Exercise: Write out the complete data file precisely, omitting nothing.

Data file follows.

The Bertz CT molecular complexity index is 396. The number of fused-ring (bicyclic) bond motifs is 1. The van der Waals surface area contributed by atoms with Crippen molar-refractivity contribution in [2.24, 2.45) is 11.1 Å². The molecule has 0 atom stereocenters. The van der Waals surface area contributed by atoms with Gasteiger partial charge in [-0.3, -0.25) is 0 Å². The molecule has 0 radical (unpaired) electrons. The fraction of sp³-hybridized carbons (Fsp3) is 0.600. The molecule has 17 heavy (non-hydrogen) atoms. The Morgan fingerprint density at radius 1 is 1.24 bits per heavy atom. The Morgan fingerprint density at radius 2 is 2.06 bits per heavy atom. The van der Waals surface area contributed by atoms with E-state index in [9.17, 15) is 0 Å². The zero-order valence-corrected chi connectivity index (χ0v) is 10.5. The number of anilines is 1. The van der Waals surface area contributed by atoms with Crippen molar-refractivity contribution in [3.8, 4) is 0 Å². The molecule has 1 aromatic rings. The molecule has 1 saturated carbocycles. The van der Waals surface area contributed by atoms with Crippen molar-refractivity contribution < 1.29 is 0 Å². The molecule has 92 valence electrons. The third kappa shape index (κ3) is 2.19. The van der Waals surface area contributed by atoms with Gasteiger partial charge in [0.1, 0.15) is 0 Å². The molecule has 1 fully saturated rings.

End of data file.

The Bertz CT molecular complexity index is 396. The number of fused-ring (bicyclic) bond motifs is 1. The van der Waals surface area contributed by atoms with Crippen molar-refractivity contribution in [2.24, 2.45) is 11.1 Å². The molecule has 0 atom stereocenters. The van der Waals surface area contributed by atoms with Gasteiger partial charge in [-0.3, -0.25) is 0 Å². The molecule has 0 radical (unpaired) electrons. The fraction of sp³-hybridized carbons (Fsp3) is 0.600. The molecule has 17 heavy (non-hydrogen) atoms. The Morgan fingerprint density at radius 1 is 1.24 bits per heavy atom. The Morgan fingerprint density at radius 2 is 2.06 bits per heavy atom. The van der Waals surface area contributed by atoms with E-state index in [9.17, 15) is 0 Å². The zero-order valence-corrected chi connectivity index (χ0v) is 10.5. The number of anilines is 1. The van der Waals surface area contributed by atoms with Crippen molar-refractivity contribution in [3.8, 4) is 0 Å². The molecule has 1 aromatic rings. The molecule has 1 saturated carbocycles. The van der Waals surface area contributed by atoms with Crippen molar-refractivity contribution < 1.29 is 0 Å². The molecule has 92 valence electrons. The third kappa shape index (κ3) is 2.19. The van der Waals surface area contributed by atoms with Gasteiger partial charge in [0.1, 0.15) is 0 Å². The molecule has 1 fully saturated rings.